Check baggage so you don't have to deal with crowded overhead storage. Allow time for weather-related delays and cancellations. Arrive at the airport at least one hour before your scheduled departure. And, for your comfort and safety, as well as the comfort and safety of the passengers around you, at 31,000 feet.
Unless you insist, in which case, if we're to believe Leo Burnett Co., Johannesburg, you should fly South African Airways. A multinational 60-second spot documents an incident in which an SAA customer smuggles a non-ticketed passenger aboard in her uterus, then discharges the stowaway midflight.
The spot begins in coach, where the pregnant woman realizes what's happening (How does that preflight litany go? "... in the unlikely event of your water breaking ...") and awakens her dozing husband.
"Honey, I think I'm in labor."
"But you're not due for two months."
(Wincing in pain) "I know."
The next thing that happens, because miracles sometimes do occur, is an immediate business-class upgrade. Then, to uplifting vocals, SAA cabin personnel smilingly assist in bringing a surprisingly plump preemie into the world. Smiles all around as we see a long exterior shot of the plane in flight and hear the cockpit p.a. click on: "Ladies and gentlemen, this is your captain. We'd like to welcome a new passenger." Then the tagline: "South African Airways. Africa's warmest welcome."
Uh huh. So what does Air Zimbabwe do, smother the child with a tiny blue pillow?
Sorry, but assisting during a medical emergency does not constitute going the extra mile. While the outcome is legitimately heartwarming, it's hardly a reflection on SAA's particular warmth. The notion that the airline is somehow uniquely humane among international carriers is ludicrous, and therefore the public relations value of relating this tale is dubious at best.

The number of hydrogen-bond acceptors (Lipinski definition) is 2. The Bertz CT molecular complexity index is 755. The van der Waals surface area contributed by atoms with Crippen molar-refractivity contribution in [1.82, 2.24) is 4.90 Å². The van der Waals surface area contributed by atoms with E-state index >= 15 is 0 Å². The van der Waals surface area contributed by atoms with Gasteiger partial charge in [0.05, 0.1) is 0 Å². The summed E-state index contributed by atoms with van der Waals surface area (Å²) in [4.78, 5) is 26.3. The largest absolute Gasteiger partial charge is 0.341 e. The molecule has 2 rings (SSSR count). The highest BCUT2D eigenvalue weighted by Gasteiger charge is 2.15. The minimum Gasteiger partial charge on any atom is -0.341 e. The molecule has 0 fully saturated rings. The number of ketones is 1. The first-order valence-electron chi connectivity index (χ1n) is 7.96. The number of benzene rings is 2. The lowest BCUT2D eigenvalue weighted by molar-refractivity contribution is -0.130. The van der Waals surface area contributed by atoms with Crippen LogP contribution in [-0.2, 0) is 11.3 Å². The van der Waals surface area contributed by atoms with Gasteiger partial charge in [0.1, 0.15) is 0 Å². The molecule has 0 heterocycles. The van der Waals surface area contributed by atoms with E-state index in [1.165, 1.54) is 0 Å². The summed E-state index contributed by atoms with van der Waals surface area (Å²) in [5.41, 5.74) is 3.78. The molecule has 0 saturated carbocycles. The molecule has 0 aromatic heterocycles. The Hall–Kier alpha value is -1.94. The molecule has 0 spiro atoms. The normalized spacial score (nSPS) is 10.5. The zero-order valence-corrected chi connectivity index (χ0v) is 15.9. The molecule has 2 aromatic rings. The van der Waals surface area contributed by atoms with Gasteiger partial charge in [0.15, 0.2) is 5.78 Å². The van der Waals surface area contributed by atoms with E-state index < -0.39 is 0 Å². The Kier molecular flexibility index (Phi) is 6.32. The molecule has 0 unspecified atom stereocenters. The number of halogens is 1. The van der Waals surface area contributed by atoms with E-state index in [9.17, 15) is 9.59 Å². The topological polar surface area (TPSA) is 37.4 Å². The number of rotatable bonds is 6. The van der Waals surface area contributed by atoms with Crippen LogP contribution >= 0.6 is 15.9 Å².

And in some ways unbecoming. By boasting of taking heroic action in a situation leaving no unheroic options, the airline is defying the conventions of humility.
Meanwhile, by seeding the public's already ghastly imagination with a hitherto unconsidered terrifying scenario ("My God, what if it crashes?! What if there's a bomb?! What if we're hijacked?! What if the lady in 22F has twins?!"), it is associating itself with the passenger lack of control that unsettles so many reluctant air travelers.
Yet, for all those objections, it's not hard to see why SAA flew this route. Emerging from apartheid, economic boycotts and general isolation from the world community, South African companies have more reason than most to cultivate a warm, fuzzy, humane image.
The casting of this spot, for instance, is pointedly interracial, and one can just imagine agency debates: "Should we have a black flight attendant doing the actual birthing?" "No, too Mammy-like." "Should the pregnant woman be black?" "No, people would say we're portraying her as irresponsible."
But in this case, viewers will regard implications of moral rectitude regained as, in a word, premature.
The rating system
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